Wednesday, December 18, 2013

Installing Ruby on Rails in Ubuntu 12.04 on Azure

In previous posts, I covered installing Ubuntu on Windows Azure, remotely accessing Linux from Windows Azure, installing LAMP and installing Git on Linux and a few other topics. The next subject I’ll be writing about is the Ruby on Rails web development platform.

There are some great resources out there for learning Ruby and Rails, and when the install goes smoothly, it’s very easy. I’m not an expert on Ruby, but the install didn’t go swimmingly for me, so I’m writing this post.

Step 1 – Install RVM and Ruby

\curl -L | bash -s stable --ruby

Ruby Version Manager (RVM) is a great tool for working with Ruby. You can even run multiple versions of Ruby and easily switch back and forth.


Step 2 – Install Rails

Finally, you can use RubyGems to install rails:

gem install rails (may need sudo, I had to run it with both, see note below)

Note: if you see the error, ERROR:  Error installing rails: activesupport requires Ruby version >= 1.9.3.”, (or some other version) install Ruby 1.9.3 (Yes, even if you have a newer version installed) then use RVM to set the old version as the default using: rvm use ruby-1.9.3. This caused me much angst today. You can use ruby –v to see which version you’re running and rvm list to see the installed versions.

I also ran into this ugly error:

cawood@cawood:~$ rails --version
/usr/lib/ruby/1.9.1/rubygems/dependency.rb:247:in `to_specs': Could not find railties (>= 0) amongst [activesupport-4.0.2, atomic-1.1.14, bigdecimal-1.1.0, bundler-1.3.5, bundler-unload-1.0.2, executable-hooks-1.2.6, gem-wrappers-0.9.2, i18n-0.6.9, io-console-0.3, json-1.5.5, minitest-4.7.5, minitest-2.5.1, multi_json-1.8.2, rake-, rdoc-3.9.5, rubygems-bundler-1.4.2, rvm-, thread_safe-0.1.3, tzinfo-0.3.38] (Gem::LoadError)
        from /usr/lib/ruby/1.9.1/rubygems/dependency.rb:256:in `to_spec'
        from /usr/lib/ruby/1.9.1/rubygems.rb:1210:in `gem'
        from /usr/local/bin/rails:18:in `<main>'

I had to run gem install rails (with no sudo) to get all the gems to install properly. After I did that, I could see that Rails was installed properly:

cawood@cawood:~$ rails --version
Rails 4.0.2

Of course, my list of installed gems was much longer because the missing gems had been installed. It should look like this:

cawood@cawood:~$ gem list

*** LOCAL GEMS ***

actionmailer (4.0.2)
actionpack (4.0.2)
activemodel (4.0.2)
activerecord (4.0.2)
activerecord-deprecated_finders (1.0.3)
activesupport (4.0.2)
arel (4.0.1)
atomic (1.1.14)
bigdecimal (1.1.0)
builder (3.1.4)
bundler (1.3.5)
bundler-unload (1.0.2)
erubis (2.7.0)
executable-hooks (1.2.6)
gem-wrappers (0.9.2)
hike (1.2.3)
i18n (0.6.9)
io-console (0.3)
json (1.5.5)
mail (2.5.4)
mime-types (1.25.1)
minitest (4.7.5, 2.5.1)
multi_json (1.8.2)
polyglot (0.3.3)
rack (1.5.2)
rack-test (0.6.2)
rails (4.0.2)
railties (4.0.2)
rake (
rdoc (3.9.5)
rubygems-bundler (1.4.2)
rvm (
sprockets (2.10.1)
sprockets-rails (2.0.1)
thor (0.18.1)
thread_safe (0.1.3)
tilt (1.4.1)
treetop (1.4.15)
tzinfo (0.3.38)

Alternate Method—This didn’t work for me on Ubuntu 12.04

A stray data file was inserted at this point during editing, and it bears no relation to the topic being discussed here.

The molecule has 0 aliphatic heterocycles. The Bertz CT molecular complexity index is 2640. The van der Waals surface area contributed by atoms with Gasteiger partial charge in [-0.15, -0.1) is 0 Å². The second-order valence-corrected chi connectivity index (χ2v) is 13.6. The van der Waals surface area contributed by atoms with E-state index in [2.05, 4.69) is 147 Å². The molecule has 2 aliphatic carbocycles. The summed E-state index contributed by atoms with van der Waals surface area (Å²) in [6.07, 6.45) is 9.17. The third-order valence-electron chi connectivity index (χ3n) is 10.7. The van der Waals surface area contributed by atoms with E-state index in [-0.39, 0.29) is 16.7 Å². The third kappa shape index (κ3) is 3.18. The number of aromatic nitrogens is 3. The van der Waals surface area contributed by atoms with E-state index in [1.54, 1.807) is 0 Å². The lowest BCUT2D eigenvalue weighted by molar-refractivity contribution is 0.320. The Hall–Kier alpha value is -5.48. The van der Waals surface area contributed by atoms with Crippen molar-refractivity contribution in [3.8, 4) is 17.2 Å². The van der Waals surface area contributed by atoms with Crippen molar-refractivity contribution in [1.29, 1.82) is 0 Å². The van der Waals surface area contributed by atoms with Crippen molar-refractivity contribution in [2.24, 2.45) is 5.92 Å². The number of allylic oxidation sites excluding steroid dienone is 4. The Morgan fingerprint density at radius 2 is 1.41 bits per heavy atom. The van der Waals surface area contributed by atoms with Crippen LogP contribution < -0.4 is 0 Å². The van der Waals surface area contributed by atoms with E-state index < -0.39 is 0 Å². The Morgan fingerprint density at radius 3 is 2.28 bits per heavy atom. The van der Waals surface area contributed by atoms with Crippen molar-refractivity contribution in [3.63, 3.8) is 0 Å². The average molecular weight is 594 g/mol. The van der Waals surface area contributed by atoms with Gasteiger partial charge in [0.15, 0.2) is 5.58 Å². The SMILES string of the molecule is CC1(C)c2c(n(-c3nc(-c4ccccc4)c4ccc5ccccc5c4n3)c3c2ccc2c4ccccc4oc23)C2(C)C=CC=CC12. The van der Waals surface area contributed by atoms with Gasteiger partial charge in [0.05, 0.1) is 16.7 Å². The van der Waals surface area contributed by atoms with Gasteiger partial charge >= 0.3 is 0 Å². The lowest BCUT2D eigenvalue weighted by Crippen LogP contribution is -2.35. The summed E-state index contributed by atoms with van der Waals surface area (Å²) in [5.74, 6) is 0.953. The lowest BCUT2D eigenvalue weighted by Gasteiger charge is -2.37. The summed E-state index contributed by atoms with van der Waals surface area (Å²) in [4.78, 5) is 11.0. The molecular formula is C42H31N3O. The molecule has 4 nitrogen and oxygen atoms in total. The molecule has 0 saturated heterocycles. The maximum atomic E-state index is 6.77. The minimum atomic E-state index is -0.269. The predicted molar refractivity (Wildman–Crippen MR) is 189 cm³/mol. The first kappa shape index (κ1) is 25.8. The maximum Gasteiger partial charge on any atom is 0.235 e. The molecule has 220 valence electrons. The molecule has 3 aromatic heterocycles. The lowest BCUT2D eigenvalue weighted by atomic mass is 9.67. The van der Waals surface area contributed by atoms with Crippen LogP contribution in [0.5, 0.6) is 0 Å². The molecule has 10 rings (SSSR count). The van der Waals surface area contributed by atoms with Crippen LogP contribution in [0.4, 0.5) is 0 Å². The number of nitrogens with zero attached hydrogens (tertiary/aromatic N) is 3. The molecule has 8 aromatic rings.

Step 1 – Install Ruby

You can either install the standard version: sudo apt-get install ruby-full build-essential
or the minimal requirements with: sudo aptitude install ruby build-essential libopenssl-ruby ruby1.8-dev (note the version number – you’ll have to update that).

I’m going with the first option to install ruby-full.


Step 2 – Install the Ruby Version Manager

CAUTION: Normally you would just run: sudo apt-get install ruby-rvm

However, there is an issue with the Ubuntu RVM package, so you should run this instead: \curl -L | bash -s stable --ruby --autolibs=enable --auto-dotfiles

If you do run into issues with RVM. For example, using rvm use doesn’t change to the version you want, you can run these commands to clean your system (see this thread).

sudo apt-get --purge remove ruby-rvm
sudo rm -rf /usr/share/ruby-rvm /etc/rvmrc /etc/profile.d/

Then, open new terminal and validate environment is clean from old RVM settings (should be no output):

env | grep rvm

Step 3 – Check that You’re Using the Latest Version of Ruby

ruby –v will show you which version you’re using.

If you’re not using the one you want, you can use RVM to upgrade. This will download the source that is then used by RVM in the next step to compile and install Ruby; it is not a quick command.

sudo rvm install ruby-1.9.3-p125


sudo rvm install ruby-1.9.3 (Note version number)

However, if you do the second option, you may need to workaround an issue before updating. If you try to install ruby-1.9.3, you might get the error: “ERROR: The requested url does not exist: '' from RVM. You can workaround this by downloading the package yourself.”

sudo curl -o /usr/share/ruby-rvm/archives/ruby-1.9.3-.tar.bz2 \

Check that you’re using the latest Ruby: ruby -v

If not, switch to the latest using RVM: rvm use 1.9.3

Step 4 – Install Rails

Finally, you can use RubyGems to install rails:

sudo gem install rails

Step 5 – Install a Web Server

I use Apache and MySQL, so the LAMP install works for me, but there are other options such as WEBrick or Lighttpd.

Other posts on this topic: getting started

Ubuntu documentation – Ruby on Rails

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